Last month, the San Francisco Chronicle revealed the cost of installing solar panels on homes and businesses in the US has dropped 28 percent in 10 years from 1998 to 2007. While the cost remains high due to the scarcity of silicon in the production of photovoltaic solar panels, the industry has been driving down the cost using new materials, new production processes, and streamlined installation techniques. Severin Borenstein, director of the UC Energy Institute, says photovoltaic solar power isn’t economical compared to other forms of electricity generation. “What we’re seeing in small-scale solar are incremental declines,” Borenstein said. “In order for solar to really make sense, we’re going to need breakthrough declines.”
In Germany, Dr Hermann Scheer has devoted his life and several books to the study of how we might get those breakthrough declines. One of those books, “Solare Weltwirtschaft” (1999) was translated into English as “The Solar Economy” in 2002. According to its blurb, the book lays out “the blueprints of how political, economic and technological challenges of sustainable energy can be met using indigenous, renewable and universally available resources, and the enormous opportunities and benefits that will flow from doing so.”
Scheer says international conferences don’t discuss the most important subjects. These include global carbon dioxide taxation, abolishing conventional energy subsidies and ending tax exemption for aviation fuel. Scheer identifies the rapid growth in air travel as the single greatest climate danger. When libertarian groups like Spiked attack the environmental anti-flying lobby on the grounds of “increased mobility for all”, they miss the point that what is at stake is not personal freedom, but how it is achieved. The airline industry is heavily subsidised by the lack of aviation fuel duty, zero VAT-rated aircraft purchase, and no airport property taxes. It makes the industry a giant global tax free zone.
Scheer says global conferences such as Kyoto have also become “fixated” on policy instruments such as tradable emission permits which attempt to reconcile climate change prevention with fossil fuel industry interests. The proposed Australian Emission Trading Scheme is a flawed example of this as John Stapleton noted in The Australian last month. Under the scheme, the more individuals save on their emissions, the more corporate polluters such as coal stations and aluminium smelters are allowed to emit. As Australia Institute head Richard Denniss told Stapleton, it was a zero-sum game. “The least understood feature of the ETS is that the more effort households put into reducing their energy use,” Denniss said, “the more spare permits they are freeing up for the big polluters.”
Scheer says Kyoto does not take into account the full supply chain of electricity production. ETS credits are earned by improving one link in the chain, the ratio of energy input to energy output. It does not take into account supply chain losses and emissions in extraction, processing, shipping, and storage of primary energy nor the disposal and distribution of waste materials. As global trade becomes more liberalised, these supply chains will lengthen. Every player in the chain has a vested interest in keeping the chain afloat. Bankers who invest in these massive resource-intensive projects are also biased stakeholders. Scheer says short supply chains of renewable energy can overcome these unholy alliances.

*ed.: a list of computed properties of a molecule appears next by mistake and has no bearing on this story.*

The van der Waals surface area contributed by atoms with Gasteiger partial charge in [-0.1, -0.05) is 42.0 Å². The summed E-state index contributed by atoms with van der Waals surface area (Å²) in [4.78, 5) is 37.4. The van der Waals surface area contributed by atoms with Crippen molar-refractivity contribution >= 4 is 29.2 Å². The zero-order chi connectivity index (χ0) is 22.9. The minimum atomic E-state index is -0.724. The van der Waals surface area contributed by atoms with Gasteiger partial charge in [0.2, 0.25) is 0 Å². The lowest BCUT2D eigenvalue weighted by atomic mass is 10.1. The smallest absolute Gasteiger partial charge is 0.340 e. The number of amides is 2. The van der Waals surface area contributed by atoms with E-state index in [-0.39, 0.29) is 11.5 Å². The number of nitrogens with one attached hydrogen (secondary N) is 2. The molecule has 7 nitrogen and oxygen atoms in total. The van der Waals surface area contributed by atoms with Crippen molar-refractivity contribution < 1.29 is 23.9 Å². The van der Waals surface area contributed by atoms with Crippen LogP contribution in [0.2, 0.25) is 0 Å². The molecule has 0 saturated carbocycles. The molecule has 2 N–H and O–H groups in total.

The fossil fuel industries also compromise treaties such as Kyoto with so-called “flexible mechanisms”. The rationale behind these mechanisms is a reasonable one on face value. Emissions are a global problem and the place where reductions are achieved is not important. This allows countries to convert credits with other countries towards meeting commitments under the trading system. But Scheer says participating countries are tacitly banking on a more efficient fossil energy system to bail them out. We see that in Queensland with its obsession for “clean coal”.
Scheer says there is little point in a global climate change strategy if renewable energy is a secondary issue. He says a radically different approach is needed to emerge from the “tangled web of vested interests” that make global climate change negotiations fraught. Scheer believes only a technological revolution can achieve the quantum shift in thinking. But such a revolution needs investment incentives to bring sustainable improvement.
There are many examples of technological revolutions (aviation, telecommunications, the car society, electricity grids) but none have run their course without massive resistance. What they needed at the outset was targeted help and a positive political framework until they became self-sustaining. Scheer says we do not need a global treaty to achieve this for renewable energy. “First one and then ever more states and companies must be prepared to seize new opportunities without pandering to the fossil fuel industry,” he said. That should be remembered next time any status quo voice condemns Australia’s “unilateral” move towards a fossil-free economy.
There are signs industry is heeding his message. Australia’s biggest engineering company, WorleyParsons, is determined to lead what The Age called the world’s biggest solar project. By 2011, the company wants to set up an initial $1 billion 250-megawatt unit in WA’s Pilbara. They plan to lead $34 billion of solar projects be built by 2020 by companies including BHP Billiton and Rio Tinto.
Private enterprise can show the way, but Australia needs strong government action to be a successful post greenhouse economy. Ontario’s new Green Energy Act is a good starting place, and one local legislators should study. As Ontario energy minister George Smitherman notes, the jurisdictions that get there first are going to benefit first.